Guerrilla Explorer’s Coverage of the Newmac Expedition

The Search for the Last Dinosaur?

In two days, the Newmac Expedition will head to the Republic of Congo. The members hope to find something that will stun the world. Do Africa’s deepest jungles conceal mokele-mbembe, the last of the dinosaurs?

Is Mokele-mbembe the last living dinosaur?
“Norman Ross of the division of Paleontology, National Museum, preparing the skeleton of a baby dinosaur some seven or eight million years old for exhibition” (March 19, 1921)
Source: Library of Congress Prints and Photographs Division

Background on the Newmac Expedition

The Newmac Expedition consists of five young explorers. Using Kickstarter, they raised $28,925 from 750 backers in order to categorize “plant and animal species in the vastly unexplored Republic of the Congo.” They describe the Congo Basin as “a region of Central Africa larger than the state of Florida, more than 80% of which has been totally unexplored.”

“Our first expedition will be dubbed The Newmac Expedition. It will be a preliminary three month (or as long as our health allows) four man venture. We’ll launch on June 26th and we anticipate discovering hundreds of new insect, plant, and fish species during the course of our research and work in the area. There is also the legitimate hope of discovering many reptile and mammalian species as well. We have received reports from week to two week expeditions in the region of eye witnesses seeing canine sized tarantulas, large river dwelling sauropods, and a species of man eating fish (which was recently discovered on river monsters).” ~ Stephen Mccullah, Newmac Expedition

Large River Dwelling Sauropods = Mokele-mbembe?

Good lord. Canine sized tarantulas? Man eating fish? And what’s this about sauropods? Sauropods were dinosaurs. They possessed long necks, giant tails, and rather tiny heads. Their ranks included the Diplodocus and the Apatosaurus (better known as the Brontosaurus). Like all dinosaurs, the sauropods are believed to have died out 65.5 million years ago in the Cretaceous-Paleogene (K-Pg) extinction event. The exact cause of the K-Pg extinction event is unknown. Many scientists blame it on the asteroid that caused the Chicxulub crater in Mexico’s Yucatán Peninsula. But this is controversial to say the least.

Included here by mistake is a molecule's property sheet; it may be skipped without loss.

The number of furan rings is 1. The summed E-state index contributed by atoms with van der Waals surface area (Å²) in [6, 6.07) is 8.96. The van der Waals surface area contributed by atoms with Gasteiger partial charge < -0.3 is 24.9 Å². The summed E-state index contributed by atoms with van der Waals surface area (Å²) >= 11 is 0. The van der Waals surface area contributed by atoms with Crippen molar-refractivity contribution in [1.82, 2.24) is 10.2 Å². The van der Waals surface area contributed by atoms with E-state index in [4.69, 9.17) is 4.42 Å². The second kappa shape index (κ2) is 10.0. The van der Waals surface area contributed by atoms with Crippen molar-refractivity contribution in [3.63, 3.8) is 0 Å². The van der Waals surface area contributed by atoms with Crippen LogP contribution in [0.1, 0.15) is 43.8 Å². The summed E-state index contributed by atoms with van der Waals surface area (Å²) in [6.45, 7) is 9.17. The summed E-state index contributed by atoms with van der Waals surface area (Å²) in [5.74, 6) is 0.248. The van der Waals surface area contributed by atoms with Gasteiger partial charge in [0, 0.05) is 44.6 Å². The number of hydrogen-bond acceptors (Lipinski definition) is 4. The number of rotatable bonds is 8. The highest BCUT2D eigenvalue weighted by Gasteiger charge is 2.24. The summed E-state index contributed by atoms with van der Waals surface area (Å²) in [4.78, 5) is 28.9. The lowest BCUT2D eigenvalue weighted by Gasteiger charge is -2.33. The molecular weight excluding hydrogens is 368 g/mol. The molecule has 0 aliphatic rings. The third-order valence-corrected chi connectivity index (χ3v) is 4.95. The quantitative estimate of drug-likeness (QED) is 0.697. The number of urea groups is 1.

“However, not everyone believes the official story. These individuals point to the fact that dinosaur bones become less frequent as they approach the K-Pg boundary. Also, there is a “fossil gap” since no bones have ever been found within the boundary itself. Taken together, these things indicate that the extinction predated the impact at Chicxulub. If this is the case, then dinosaurs were probably killed off more gradually, by things such as a volcanic winter, the Deccan traps, falling sea levels, and/or climate change.” ~ David Meyer, What Killed the Dinosaurs?

Could a living, breathing sauropod exist today? It seems unlikely. Dinosaur bones have never been found above the K-Pg boundary, which is a layer of sediment in the earth’s crust marking the switch from the Cretaceous Period (K) to the Paleogene Period (Pg). This indicates that non-avian dinosaurs became extinct at or before the creation of this boundary.

Guerrilla Explorer’s Analysis

However, that hasn’t stopped the stories. According to native tribes, a mythological creature known as mokele-mbembe (“one who stops the flow of rivers”) exists in the Congo Basin. Many cryptozoologists believe this creature could be a real-life sauropod. However, no one has ever found definitive proof of its existence.

Does the mokele-mbembe exist? Is it a sauropod? Curiously enough, in 2009, the television show MonsterQuest claimed to have seen sonar images of long, serpent-like creatures in the Congo Basin. Of course, sonar imagery is always problematic. But still…

 

Guerrilla Explorer’s Coverage of the Newmac Expedition